RH Reality Check, October 14, 2008
Nancy Northup, President, Center for Reproductive RightsI was born in the heartland – Kokomo, Indiana – and my family’s eight moves took me to places as different as Temple, Texas, New York City, and a small town in the Sacramento Valley. I sold Girl Scout cookies and earned merit badges. I marched down Main Street playing the flute in my green band uniform. I was co-captain of my cheerleading squad, pledged allegiance to the Flag, sang “God Bless America,” and went to church on Sunday. I still go to church on Sunday. My religious faith informs everything that I do in my life, including my chosen work as an advocate for reproductive rights as a basic human right. I became a lawyer in large part because my faith called me to fight for social justice and the equality and dignity of all people. Some people may be surprised that this bio belongs to such a visible and vocal voice for reproductive health. We’re used to hearing such biographical attributes for those on the other side of the debate, but my Unitarian Universalist faith has long affirmed that laws that proscribe abortion are an affront to human life and dignity. We are not alone, major religious denominations representing millions of Americans (including the Episcopal Church, Presbyterian Church, United Methodist Church and Reform and Conservative branches of Judaism) support the legal right to abortion. The attempt to legislate one set of religious beliefs about women’s ability to control their reproductive lives is an offense to a bedrock commitment of America’s constitutional democracy: freedom of religion and separation of church and state.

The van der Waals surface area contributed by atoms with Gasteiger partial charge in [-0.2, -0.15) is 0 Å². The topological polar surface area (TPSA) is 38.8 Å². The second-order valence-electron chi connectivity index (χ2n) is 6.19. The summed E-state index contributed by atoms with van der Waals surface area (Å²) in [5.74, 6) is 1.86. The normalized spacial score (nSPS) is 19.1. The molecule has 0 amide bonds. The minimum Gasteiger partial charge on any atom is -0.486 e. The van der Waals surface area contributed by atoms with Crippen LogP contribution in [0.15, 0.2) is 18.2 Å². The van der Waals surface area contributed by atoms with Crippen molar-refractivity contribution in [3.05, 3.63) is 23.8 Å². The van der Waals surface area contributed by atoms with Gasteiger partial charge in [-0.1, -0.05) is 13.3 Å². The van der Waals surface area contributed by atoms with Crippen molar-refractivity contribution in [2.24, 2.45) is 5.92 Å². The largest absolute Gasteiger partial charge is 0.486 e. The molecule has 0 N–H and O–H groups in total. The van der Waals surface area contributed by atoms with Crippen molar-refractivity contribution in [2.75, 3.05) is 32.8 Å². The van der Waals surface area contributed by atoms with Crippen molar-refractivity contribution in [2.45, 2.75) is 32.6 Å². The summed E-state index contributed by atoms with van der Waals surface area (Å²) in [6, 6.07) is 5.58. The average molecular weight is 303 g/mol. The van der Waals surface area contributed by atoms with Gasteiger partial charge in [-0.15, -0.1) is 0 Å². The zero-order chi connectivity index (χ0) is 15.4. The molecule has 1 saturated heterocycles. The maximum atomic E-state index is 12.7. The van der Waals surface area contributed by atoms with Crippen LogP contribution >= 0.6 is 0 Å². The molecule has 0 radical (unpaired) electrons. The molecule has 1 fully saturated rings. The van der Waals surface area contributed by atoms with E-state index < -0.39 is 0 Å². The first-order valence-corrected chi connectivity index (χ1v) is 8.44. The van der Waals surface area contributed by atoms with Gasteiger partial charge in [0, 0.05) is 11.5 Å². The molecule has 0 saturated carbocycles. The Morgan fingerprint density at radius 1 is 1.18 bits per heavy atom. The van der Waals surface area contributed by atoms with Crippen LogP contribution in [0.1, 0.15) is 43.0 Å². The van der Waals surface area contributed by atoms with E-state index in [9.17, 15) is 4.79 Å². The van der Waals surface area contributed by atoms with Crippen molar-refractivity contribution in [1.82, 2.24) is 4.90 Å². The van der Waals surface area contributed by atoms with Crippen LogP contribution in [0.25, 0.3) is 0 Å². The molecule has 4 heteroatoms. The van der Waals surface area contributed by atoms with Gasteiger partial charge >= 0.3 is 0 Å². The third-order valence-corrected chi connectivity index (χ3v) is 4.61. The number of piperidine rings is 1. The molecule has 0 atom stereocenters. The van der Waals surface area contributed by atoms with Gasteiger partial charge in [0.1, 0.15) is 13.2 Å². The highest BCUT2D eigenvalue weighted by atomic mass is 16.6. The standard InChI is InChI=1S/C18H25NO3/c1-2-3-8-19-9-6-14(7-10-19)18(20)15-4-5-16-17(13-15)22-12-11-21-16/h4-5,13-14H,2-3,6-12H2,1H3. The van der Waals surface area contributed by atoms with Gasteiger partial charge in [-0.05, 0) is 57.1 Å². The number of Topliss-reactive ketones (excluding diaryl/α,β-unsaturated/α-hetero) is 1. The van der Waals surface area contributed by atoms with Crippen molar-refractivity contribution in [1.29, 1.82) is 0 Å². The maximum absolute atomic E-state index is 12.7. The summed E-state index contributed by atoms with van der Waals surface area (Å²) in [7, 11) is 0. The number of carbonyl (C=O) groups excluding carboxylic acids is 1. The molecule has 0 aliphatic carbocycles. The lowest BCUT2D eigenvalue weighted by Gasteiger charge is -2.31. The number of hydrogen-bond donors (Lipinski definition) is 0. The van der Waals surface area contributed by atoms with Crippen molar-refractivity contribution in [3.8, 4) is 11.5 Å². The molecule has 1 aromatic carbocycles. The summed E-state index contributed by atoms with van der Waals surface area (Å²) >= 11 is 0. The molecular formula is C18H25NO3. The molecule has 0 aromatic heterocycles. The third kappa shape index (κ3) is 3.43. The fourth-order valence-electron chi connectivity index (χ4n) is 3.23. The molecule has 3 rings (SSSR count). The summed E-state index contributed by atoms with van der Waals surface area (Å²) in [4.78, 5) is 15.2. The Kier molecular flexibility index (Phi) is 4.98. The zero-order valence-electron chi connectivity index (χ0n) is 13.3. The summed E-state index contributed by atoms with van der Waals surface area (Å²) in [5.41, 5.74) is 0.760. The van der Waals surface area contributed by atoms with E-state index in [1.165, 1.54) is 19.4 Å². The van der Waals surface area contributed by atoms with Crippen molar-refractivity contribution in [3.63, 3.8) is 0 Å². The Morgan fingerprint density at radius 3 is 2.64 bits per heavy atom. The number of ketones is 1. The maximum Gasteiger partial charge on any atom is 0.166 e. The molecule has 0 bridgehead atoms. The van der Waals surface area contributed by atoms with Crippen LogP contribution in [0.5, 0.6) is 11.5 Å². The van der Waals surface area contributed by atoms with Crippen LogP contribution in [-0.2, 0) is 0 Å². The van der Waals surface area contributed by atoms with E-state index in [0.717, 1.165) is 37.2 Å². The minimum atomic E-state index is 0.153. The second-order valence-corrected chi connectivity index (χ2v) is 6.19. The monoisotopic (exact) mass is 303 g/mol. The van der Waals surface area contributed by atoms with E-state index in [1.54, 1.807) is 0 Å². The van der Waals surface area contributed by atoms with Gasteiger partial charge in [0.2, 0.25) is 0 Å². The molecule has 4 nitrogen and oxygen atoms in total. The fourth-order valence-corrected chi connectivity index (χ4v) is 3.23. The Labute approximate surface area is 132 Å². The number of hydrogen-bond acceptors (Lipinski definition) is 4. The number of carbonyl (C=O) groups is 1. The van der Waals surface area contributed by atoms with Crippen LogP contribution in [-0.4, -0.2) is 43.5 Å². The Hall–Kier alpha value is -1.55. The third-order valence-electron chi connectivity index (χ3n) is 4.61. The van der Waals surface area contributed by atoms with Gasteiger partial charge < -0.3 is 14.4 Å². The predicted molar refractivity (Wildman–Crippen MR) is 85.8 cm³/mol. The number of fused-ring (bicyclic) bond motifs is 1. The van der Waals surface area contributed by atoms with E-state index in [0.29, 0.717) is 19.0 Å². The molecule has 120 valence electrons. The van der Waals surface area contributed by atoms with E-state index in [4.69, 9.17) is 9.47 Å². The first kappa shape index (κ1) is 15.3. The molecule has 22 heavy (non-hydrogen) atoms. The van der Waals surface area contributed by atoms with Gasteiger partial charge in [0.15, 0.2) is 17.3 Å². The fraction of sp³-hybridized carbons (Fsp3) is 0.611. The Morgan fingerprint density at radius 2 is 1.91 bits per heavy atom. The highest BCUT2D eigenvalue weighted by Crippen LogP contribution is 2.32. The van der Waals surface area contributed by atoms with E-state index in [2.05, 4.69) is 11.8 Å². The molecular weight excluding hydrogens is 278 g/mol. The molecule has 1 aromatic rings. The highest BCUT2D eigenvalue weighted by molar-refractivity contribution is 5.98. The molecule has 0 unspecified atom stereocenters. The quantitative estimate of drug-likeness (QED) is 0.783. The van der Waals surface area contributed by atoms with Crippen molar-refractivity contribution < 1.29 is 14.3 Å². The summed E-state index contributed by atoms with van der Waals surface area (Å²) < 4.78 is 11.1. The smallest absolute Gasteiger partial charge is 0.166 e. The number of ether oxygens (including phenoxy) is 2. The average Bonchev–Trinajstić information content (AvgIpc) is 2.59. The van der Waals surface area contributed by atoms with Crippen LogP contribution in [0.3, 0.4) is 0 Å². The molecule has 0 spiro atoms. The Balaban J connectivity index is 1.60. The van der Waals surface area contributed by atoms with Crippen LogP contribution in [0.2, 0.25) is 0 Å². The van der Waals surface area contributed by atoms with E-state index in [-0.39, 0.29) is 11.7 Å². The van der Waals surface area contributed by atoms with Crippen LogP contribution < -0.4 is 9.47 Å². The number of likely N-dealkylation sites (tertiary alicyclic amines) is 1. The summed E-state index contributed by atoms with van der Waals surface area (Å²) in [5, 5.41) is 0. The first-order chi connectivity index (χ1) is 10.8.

Yet growing fundamentalist influence over U.S. domestic and foreign policy is making the nation forget its commitment to religious freedom. This fundamentalist belief–that everyone must follow one set of religious truths–battles against a more open view that respects differences of religious beliefs and ethical positions. It’s human nature to want everyone to agree with one’s religion or personal moral code. I understand that well. I taught Sunday school each week out of the desire to pass along my religious faith and traditions to the next generation. But I also accept that there will always be vast differences among religious and secular perspectives on life. And I understand, and firmly believe, that government should not help me or anyone else spread our religious beliefs. The government is not a Sunday school. In Roe v. Wade, the Supreme Court grounded the right to privacy in the protection of personal liberty guaranteed by the Due Process Clause of the Fourteenth Amendment, and it recognized a notion of liberty that includes a woman’s right to make fundamental decisions affecting her destiny, such as whether or not to terminate a pregnancy. Since then, the Court has recognized again and again that religion stands staunchly on both sides of the abortion issue, and that women and men of good conscience disagree about its moral implications. As the Supreme Court wrote in Planned Parenthood v. Casey, “reasonable people will have differences of opinion about these matters.” Given the different opinions that clearly exist on both sides, what I find most disturbing about the public debate on reproductive health, especially in an election year, is that the moral case for reproductive decision-making isn’t injected into the argument by those who support a women’s right to choose. While I’ve heard many politicians say that they are pro-choice despite their religious beliefs, I don’t think I’ve heard anyone say that he or she supports reproductive health because of his or her faith. Perhaps it’s because they feel those who oppose reproductive health have already claimed the moral stronghold, and that the public can’t accept that there could be religious grounding on both sides of the debate. As Americans we’ll never agree on the validity of religious texts, but most of us agree that the Constitution is sacrosanct. Religious liberty is tied inextricably to Constitutional values. While the Constitution dictates that religion should not be legislated or imposed by government, it also allows that we should have the right of conscience in making personal decisions about when and whether to have a child. As Supreme Court Justice Anthony Kennedy wrote in Casey: “At the heart of liberty is the right to define one’s own concept of existence, of meaning, of the universe, and of the mystery of human life.” This is precisely why more of us should be talking about why our faith leads us to protect the health and lives of women and their families. We can’t protect rights that we don’t talk about.